GRIPS will shed light on a number of solar-flare mysteries, including:
- What causes the spatial separation between energetic electrons producing hard -rays and energetic ions producing gamma-ray lines?
- What are the angular distributions of accelerated electrons and ions?
- Why do relativistic electrons dominate in the corona?
The Sun as a laboratory
The Sun is the most energetic particle accelerator in the solar system, producing ions up to tens of GeV and electrons up to hundreds of MeV, in both large solar flares and fast coronal mass ejections (CMEs), but through different physical mechanisms. Solar flares are the most powerful explosions in the solar system, releasing up to 10^32–10^33 ergs in 100–1,000 seconds, with up to tens of percent of this energy in flare-accelerated electrons and a comparable amount in flare-accelerated >~1 MeV ions. However, the processes behind this impulsive release of stored magnetic energy are still not well understood.
High-energy emissions are the most direct signature of the acceleration of electrons, protons, and heavier ions in solar flares. Energetic electrons produce a hard X-ray and gamma-ray continuum through a process called bremsstrahlung. Energetic ions collide with the ambient solar atmosphere to produce a complex spectrum of narrow and broad gamma-ray lines that contain unique information on not only the accelerated ions but also the ambient solar atmosphere. Thus, it is by observing these emissions that we learn what is going on at the Sun during these powerful events.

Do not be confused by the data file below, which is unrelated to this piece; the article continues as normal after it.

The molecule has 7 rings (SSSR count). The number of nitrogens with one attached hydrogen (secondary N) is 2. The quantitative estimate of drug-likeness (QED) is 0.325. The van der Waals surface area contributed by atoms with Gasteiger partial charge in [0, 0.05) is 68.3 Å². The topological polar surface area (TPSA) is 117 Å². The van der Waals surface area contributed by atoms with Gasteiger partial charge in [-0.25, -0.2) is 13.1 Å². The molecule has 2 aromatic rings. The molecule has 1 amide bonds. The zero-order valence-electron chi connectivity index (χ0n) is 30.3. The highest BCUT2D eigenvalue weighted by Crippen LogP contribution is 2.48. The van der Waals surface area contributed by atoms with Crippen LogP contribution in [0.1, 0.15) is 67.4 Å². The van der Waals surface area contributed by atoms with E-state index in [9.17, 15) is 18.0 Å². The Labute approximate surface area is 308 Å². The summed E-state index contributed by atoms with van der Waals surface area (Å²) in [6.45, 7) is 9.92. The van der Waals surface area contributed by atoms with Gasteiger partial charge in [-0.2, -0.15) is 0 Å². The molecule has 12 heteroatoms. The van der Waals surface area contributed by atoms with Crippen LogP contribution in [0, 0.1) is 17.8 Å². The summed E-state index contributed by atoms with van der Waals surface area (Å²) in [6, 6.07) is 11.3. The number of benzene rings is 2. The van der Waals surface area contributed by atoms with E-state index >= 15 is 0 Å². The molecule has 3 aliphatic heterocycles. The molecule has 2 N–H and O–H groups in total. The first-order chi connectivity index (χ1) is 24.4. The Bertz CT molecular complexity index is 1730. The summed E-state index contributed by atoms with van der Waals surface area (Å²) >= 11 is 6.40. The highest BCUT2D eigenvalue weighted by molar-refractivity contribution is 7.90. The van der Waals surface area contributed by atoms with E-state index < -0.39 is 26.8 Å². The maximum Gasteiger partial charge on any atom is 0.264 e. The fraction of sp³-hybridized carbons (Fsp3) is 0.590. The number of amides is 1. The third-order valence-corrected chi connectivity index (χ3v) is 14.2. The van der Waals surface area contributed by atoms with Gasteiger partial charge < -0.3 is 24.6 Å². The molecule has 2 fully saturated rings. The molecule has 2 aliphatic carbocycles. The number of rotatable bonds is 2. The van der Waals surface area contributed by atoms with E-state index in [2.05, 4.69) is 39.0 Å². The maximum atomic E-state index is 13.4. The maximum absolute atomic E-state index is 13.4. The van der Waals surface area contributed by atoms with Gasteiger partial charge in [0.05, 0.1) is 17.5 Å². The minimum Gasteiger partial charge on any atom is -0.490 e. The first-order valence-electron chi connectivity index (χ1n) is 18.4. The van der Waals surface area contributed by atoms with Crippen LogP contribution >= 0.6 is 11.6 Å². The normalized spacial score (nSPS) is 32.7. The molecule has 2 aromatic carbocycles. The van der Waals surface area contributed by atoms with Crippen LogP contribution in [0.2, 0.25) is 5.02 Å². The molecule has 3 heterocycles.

The biggest mystery
Most of the progress this century in understanding the high-energy aspects of solar flares has resulted from the wealth of observations by the RHESSI mission. According to the RHESSI team, the most important result of RHESSI‘s 13+ years of observations is the discovery of gamma-ray footpoint structures. For all of the largest flares observed by RHESSI, >~10 MeV ions are localized to the vicinity of the flare, and in the largest flare, RHESSI can distinguish two ion-associated footpoints that closely parallel the electron-associated footpoints (see figure). Thus, RHESSI established that flares accelerate ions in a similar manner to how they accelerate electrons.
However, this same observation shows a surprising and as-yet-unexplained spatial separation between the footpoints of the two types of particles. Electrons and ions that are accelerated by the same flare processes are expected to produce footpoints in the same locations. To address this mystery, GRIPS is using new technologies that can produce gamma-ray images with higher angular resolution and higher sensitivity.
The rest of the story
(more to follow)